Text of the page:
CHELSEA – Life might have turned out significantly different for Grosse Pointe native Matt Letscher had he not found his way to the Purple Rose Theatre Company immediately after receiving a bachelor’s degree in theater and drama from the University of Michigan in 1992. “I’m the luckiest man in the world,” the handsome and talented actor, writer and director said last week from the theater that is producing the world premiere of “Sea of Fools,” his first major script. “What Jeff [Daniels] did for me to start out, and what he continues to do for me as a friend and as a colleague – it’s been a wealth of experience that have come out of here.”
With the ink on his sheepskin barely dry, Letscher was cast in “The Tropical Pickle,” the closing show of the PRTC’s second season. “I was very fortunate to go right from school to an experience like that – and then even more fortunate that Jeff saw fit to approach the director he was going to be working with on the movie ‘Gettysburg’ and ask if he could find a part in it for me,” Letscher recalled. “That was my first movie – a small part in ‘Gettysburg.’ So that wasn’t a bad way to jump out of school!”
After moving to Los Angeles in 1993, Letscher’s career blossomed. Besides working on Broadway and in numerous regional theaters – and as a guest star on several television shows – Letscher landed a starring role in the NBC series “Good Morning, Miami,” and played Captain Harrison Love in the 1998 movie “The Mask of Zorro” with Antonio Banderas. He also had recurring roles in two NBC series, “Joey” and “The New Adventures of Old Christine.”
But it was the 2004 movie “Straight-Jacket” – in which Letscher plays a closeted movie star of the 1950s – that the actor’s “screen-devouring charm and classic movie-star looks” were especially put to good use. “It was such a meaty role. You just don’t get roles like that very often. So I worked my butt off on that movie – both literally and metaphorically,” he laughed.
Although “Seas of Fools” shares a few similarities with “Straight-Jacket” – both are set in the “commie-hunting” 1950s and tell stories about actors – Letscher explained that the play’s roots are actually planted in yet an earlier film, “Super Sucker,” in which Letscher and a host of PRTC veterans play a company of vacuum cleaner salesmen. “One day we just started talking about [theatrical] screen names and how you come up with them – your middle name and the street you grew up on. It was amazing how well the formula works. We came up with these names that sounded like ’30s and ’40s era movie stars, and as a result, we started screwing around with developing personas for our screen names – just really affected, self-important ‘c-‘ or ‘d-‘ list movie stars that no one ever heard of. We cracked up doing it. And after we finished the movie, every time we’d see each other, we’d revert to those personalities.”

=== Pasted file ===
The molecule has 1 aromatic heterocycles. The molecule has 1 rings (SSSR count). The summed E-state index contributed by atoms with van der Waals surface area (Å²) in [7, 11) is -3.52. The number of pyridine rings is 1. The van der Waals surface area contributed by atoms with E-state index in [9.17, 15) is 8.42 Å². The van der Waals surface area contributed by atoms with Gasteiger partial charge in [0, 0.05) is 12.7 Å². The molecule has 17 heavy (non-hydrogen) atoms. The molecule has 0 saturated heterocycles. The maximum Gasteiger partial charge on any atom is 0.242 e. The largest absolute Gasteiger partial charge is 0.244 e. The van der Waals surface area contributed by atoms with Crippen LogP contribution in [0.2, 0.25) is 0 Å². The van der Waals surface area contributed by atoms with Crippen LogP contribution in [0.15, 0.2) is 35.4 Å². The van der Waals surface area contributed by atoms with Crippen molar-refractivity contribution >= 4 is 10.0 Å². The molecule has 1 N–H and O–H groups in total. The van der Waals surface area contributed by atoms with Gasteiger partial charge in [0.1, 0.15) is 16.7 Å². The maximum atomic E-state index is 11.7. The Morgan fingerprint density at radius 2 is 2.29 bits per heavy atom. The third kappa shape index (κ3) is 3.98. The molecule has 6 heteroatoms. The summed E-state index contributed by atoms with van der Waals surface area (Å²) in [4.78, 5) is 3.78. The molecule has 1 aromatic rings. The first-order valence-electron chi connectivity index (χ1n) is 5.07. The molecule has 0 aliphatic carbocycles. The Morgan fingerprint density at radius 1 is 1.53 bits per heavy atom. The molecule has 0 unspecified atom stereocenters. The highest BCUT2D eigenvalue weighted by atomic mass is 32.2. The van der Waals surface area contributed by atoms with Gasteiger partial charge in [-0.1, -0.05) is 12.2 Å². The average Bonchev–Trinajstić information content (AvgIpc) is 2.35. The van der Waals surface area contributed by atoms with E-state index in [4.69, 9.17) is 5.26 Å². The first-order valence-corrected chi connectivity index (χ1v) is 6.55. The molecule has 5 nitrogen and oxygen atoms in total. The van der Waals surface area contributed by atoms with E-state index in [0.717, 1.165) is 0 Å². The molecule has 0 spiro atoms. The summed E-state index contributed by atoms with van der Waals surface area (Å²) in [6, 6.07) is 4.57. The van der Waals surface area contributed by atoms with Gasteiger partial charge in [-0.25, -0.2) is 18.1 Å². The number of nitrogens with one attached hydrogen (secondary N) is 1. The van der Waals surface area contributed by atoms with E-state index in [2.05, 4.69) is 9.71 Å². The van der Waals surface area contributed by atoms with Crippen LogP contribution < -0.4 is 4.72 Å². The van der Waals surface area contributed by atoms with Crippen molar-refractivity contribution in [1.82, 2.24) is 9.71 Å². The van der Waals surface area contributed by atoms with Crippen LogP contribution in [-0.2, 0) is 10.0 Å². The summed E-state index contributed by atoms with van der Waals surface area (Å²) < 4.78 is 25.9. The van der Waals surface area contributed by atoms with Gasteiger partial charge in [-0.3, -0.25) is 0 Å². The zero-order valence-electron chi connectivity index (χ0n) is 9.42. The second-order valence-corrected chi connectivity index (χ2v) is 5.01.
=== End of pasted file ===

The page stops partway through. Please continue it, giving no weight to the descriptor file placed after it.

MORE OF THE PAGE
So when Daniels offered Letscher the chance to write a play based on those characters, he jumped at it. The result is a farce Letscher describes – Hollywood style – as “Sunset Boulevard” meets “Waiting for Guffman.” “It’s this group of people who, yes they’re in their own little world, and yes, they’re complete morons in their own right, but at the heart of everything, they choose to hang on to what’s important to them.”
Playing many of the roles are the actors Letscher worked with on “Super Sucker,” including John Seibert, John Lepard and Sandra Birch. “And we’re whipping Guy Sanville into shape, too,” the playwright teased. “These people are all extremely funny and very able comedians. And they’ve taken it and are running with it!”
So far, Letscher has had few problems with the show’s director – mostly because the newbie playwright is also making his professional debut as a theater director with “Sea of Fools.” (Daniels, the original director, stepped away from the project to star in the critically-acclaimed “Blackbird” at New York’s Manhattan Theatre Club.) “But it will be interesting when previews start, because that’s when you’re starting to see what people are responding to and what they’re not responding to” he said. “Whose voice will take over then? I’m not sure. So far, the playwright has stayed to the side and the director’s mostly been there. But I have a feeling that might change a bit.”
It’s been both a pleasure and an honor to return to the Purple Rose, Letscher said. “They’re an exceptional group of people who do some of the best work in the country with new playwrights. That’s something that cannot be overlooked in this day and age. The Purple Rose is a treasure that I hope everyone values as much as I do.”
‘Sea of Fools’
A world premiere at the Purple Rose Theatre Company, 137 Park St., Chelsea. Previews June 21-24 & 27-28 ($20-$25); runs Wed.-Sun., June 29-Sept. 1. Tickets: $25-$35. 734-433-7673. http://www.purplerosetheatre.org.